Test positivity, cases and hospitalizations are trending down across Multnomah County after the fifth — and steepest — surge of the COVID-19 pandemic. The number of exposures at area schools remains remarkably low, thanks to close coordination between public health and schools, and layered prevention measures. And a vaccine is likely to become available to protect children ages 5 to 11 from the virus, as early as November.
“Where we are now is below the peak of our last highest wave, which was in January,” Health Officer Dr. Jennifer Vines told the Board of County Commissioners Thursday during a biweekly briefing on COVID-19. “So while it does feel like we’re on the other side of the Delta variant, we still have a long way to go.”
With cautious optimism, Multnomah County Public Health is gearing up for a busy winter developing a pediatric vaccine strategy to reach vulnerable kids while doubling down on broader vaccination education and clinics intended to serve Black, Indigenous and other communities of color. And it’s considering how to protect more people experiencing homelessness at area shelters, in light of physical distancing recommendations.
The percentage of COVID-19 tests that are actually positive — a marker of disease spread — has dropped to 5.6% from an August high of 7.4%. A rate above 10% suggests rampant spread, while a rate of 5 to 10%should flag serious concern and close watch. Below 5% is the goal — a rate Multnomah County left behind when the Delta variant surged in July.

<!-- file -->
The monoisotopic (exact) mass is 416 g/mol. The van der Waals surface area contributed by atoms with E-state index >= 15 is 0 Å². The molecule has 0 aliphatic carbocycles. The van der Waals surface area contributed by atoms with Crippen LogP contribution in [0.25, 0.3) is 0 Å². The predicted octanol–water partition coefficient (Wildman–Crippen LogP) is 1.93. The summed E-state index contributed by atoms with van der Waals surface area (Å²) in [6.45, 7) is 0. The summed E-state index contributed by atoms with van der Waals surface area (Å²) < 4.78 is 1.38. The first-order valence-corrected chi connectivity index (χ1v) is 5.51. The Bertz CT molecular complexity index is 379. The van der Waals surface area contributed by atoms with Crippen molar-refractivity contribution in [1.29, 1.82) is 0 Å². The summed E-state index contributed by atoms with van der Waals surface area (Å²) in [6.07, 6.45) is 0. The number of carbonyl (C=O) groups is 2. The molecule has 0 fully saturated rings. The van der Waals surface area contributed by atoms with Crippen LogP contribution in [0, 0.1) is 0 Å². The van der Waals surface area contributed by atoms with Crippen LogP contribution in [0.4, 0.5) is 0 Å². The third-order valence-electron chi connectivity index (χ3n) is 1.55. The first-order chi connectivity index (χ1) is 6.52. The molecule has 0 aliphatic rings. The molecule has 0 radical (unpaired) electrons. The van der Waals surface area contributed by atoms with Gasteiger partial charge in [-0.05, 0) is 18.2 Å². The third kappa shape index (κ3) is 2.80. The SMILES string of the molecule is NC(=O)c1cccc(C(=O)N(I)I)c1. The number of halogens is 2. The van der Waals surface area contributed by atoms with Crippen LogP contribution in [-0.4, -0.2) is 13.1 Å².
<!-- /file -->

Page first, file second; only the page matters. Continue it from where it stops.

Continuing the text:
“So you can see a place where we might exhale a bit, although still pretty bumpy,” Vines said.
While hospitalizations have dropped overall, Black, African American and Native American residents are still being hospitalized at higher rates. But focused efforts to close the vaccination gap between white residents and some communities of color are working, said Public Health Director Jessica Guernsey. More than 60%of Black and Native American residents are fully vaccinated, compared to 75% of whites.
“They’re continuing to move up, which is good news,” Guernsey said.
Public Health is maintaining its focus on BIPOC communities as it develops a pediatric vaccine plan to roll out as early as mid November, when health officials expect a vaccine will be approved and available. Those plans will require different facilities that might be more welcoming for kids and families, where those waiting to receive the vaccine can be in a separate room from those getting it to avoid having them hear another child cry.
Expanding vaccine access to children is a key step to limiting the risk of outbreaks in schools, and it will also dramatically limit the number of kids required to stay home if they are exposed to the virus. Other public health measures — most importantly wearing masks and promoting vaccination whenever possible — have so far helped limit the spread in schools.
In September, Public Health was notified of 265 people who spent time at a school in Multnomah County while infectious with COVID-19, and only 22 cases of known transmission associated with the school. Those exposures are comparatively few, considering more than 100,000 students and staff spend time at schools in the county.
“The incredible work that’s gone above and beyond state guidelines has paid off. We’re going to see cases, but we’re seeing a relatively low number of cases,” Guernsey said. “For all the work that the schools have done they are one of the safest places to be.”